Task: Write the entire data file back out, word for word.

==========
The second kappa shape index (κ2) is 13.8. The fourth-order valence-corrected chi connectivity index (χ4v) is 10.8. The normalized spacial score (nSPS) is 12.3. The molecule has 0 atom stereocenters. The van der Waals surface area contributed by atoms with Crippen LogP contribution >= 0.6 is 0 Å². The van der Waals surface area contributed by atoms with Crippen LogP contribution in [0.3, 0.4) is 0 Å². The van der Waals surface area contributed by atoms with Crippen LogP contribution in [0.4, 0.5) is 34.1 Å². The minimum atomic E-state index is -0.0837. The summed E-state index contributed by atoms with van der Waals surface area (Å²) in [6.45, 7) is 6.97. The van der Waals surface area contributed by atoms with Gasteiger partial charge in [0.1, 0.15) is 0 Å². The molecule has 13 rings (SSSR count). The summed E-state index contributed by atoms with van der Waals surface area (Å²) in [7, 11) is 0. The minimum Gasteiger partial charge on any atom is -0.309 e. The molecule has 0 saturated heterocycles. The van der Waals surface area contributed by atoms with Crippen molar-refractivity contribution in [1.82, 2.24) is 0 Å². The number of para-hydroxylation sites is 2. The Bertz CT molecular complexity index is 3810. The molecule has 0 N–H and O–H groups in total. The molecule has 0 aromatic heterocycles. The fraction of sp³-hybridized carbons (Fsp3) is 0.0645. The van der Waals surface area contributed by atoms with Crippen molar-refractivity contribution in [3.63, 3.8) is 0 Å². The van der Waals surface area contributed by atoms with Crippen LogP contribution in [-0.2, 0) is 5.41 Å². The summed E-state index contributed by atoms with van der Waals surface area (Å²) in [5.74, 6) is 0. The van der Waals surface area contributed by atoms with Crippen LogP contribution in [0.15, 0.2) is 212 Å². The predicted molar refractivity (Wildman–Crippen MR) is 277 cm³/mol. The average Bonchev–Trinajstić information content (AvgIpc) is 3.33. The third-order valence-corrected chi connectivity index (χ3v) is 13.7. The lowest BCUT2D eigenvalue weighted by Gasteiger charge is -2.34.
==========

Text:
The second kappa shape index (κ2) is 13.8. The fourth-order valence-corrected chi connectivity index (χ4v) is 10.8. The normalized spacial score (nSPS) is 12.3. The molecule has 0 atom stereocenters. The van der Waals surface area contributed by atoms with Crippen LogP contribution >= 0.6 is 0 Å². The van der Waals surface area contributed by atoms with Crippen LogP contribution in [0.3, 0.4) is 0 Å². The van der Waals surface area contributed by atoms with Crippen LogP contribution in [0.4, 0.5) is 34.1 Å². The minimum atomic E-state index is -0.0837. The summed E-state index contributed by atoms with van der Waals surface area (Å²) in [6.45, 7) is 6.97. The van der Waals surface area contributed by atoms with Gasteiger partial charge in [0.1, 0.15) is 0 Å². The molecule has 13 rings (SSSR count). The summed E-state index contributed by atoms with van der Waals surface area (Å²) in [7, 11) is 0. The minimum Gasteiger partial charge on any atom is -0.309 e. The molecule has 0 saturated heterocycles. The van der Waals surface area contributed by atoms with Crippen molar-refractivity contribution in [1.82, 2.24) is 0 Å². The number of para-hydroxylation sites is 2. The Bertz CT molecular complexity index is 3810. The molecule has 0 N–H and O–H groups in total. The molecule has 0 aromatic heterocycles. The fraction of sp³-hybridized carbons (Fsp3) is 0.0645. The van der Waals surface area contributed by atoms with Crippen molar-refractivity contribution in [3.63, 3.8) is 0 Å². The van der Waals surface area contributed by atoms with Crippen LogP contribution in [-0.2, 0) is 5.41 Å². The summed E-state index contributed by atoms with van der Waals surface area (Å²) in [5.74, 6) is 0. The van der Waals surface area contributed by atoms with Crippen LogP contribution in [0.15, 0.2) is 212 Å². The predicted molar refractivity (Wildman–Crippen MR) is 277 cm³/mol. The average Bonchev–Trinajstić information content (AvgIpc) is 3.33. The third-order valence-corrected chi connectivity index (χ3v) is 13.7. The lowest BCUT2D eigenvalue weighted by Gasteiger charge is -2.34.